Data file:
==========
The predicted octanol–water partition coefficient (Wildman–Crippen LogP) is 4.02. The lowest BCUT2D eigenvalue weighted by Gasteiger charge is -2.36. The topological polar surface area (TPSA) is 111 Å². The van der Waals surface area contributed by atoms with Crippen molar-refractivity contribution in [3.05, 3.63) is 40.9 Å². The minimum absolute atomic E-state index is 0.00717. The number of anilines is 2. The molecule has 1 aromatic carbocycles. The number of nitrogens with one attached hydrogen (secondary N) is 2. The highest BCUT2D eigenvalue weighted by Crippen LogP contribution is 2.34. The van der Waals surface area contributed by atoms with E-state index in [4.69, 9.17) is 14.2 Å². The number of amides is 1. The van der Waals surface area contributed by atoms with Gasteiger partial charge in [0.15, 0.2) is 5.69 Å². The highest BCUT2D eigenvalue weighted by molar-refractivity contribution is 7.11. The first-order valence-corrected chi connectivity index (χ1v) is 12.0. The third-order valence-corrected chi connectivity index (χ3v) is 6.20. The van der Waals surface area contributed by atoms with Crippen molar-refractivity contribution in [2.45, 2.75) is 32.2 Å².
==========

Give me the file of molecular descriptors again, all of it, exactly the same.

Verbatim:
The predicted octanol–water partition coefficient (Wildman–Crippen LogP) is 4.02. The lowest BCUT2D eigenvalue weighted by Gasteiger charge is -2.36. The topological polar surface area (TPSA) is 111 Å². The van der Waals surface area contributed by atoms with Crippen molar-refractivity contribution in [3.05, 3.63) is 40.9 Å². The minimum absolute atomic E-state index is 0.00717. The number of anilines is 2. The molecule has 1 aromatic carbocycles. The number of nitrogens with one attached hydrogen (secondary N) is 2. The highest BCUT2D eigenvalue weighted by Crippen LogP contribution is 2.34. The van der Waals surface area contributed by atoms with E-state index in [4.69, 9.17) is 14.2 Å². The number of amides is 1. The van der Waals surface area contributed by atoms with Gasteiger partial charge in [0.15, 0.2) is 5.69 Å². The highest BCUT2D eigenvalue weighted by molar-refractivity contribution is 7.11. The first-order valence-corrected chi connectivity index (χ1v) is 12.0. The third-order valence-corrected chi connectivity index (χ3v) is 6.20. The van der Waals surface area contributed by atoms with Crippen molar-refractivity contribution in [2.45, 2.75) is 32.2 Å².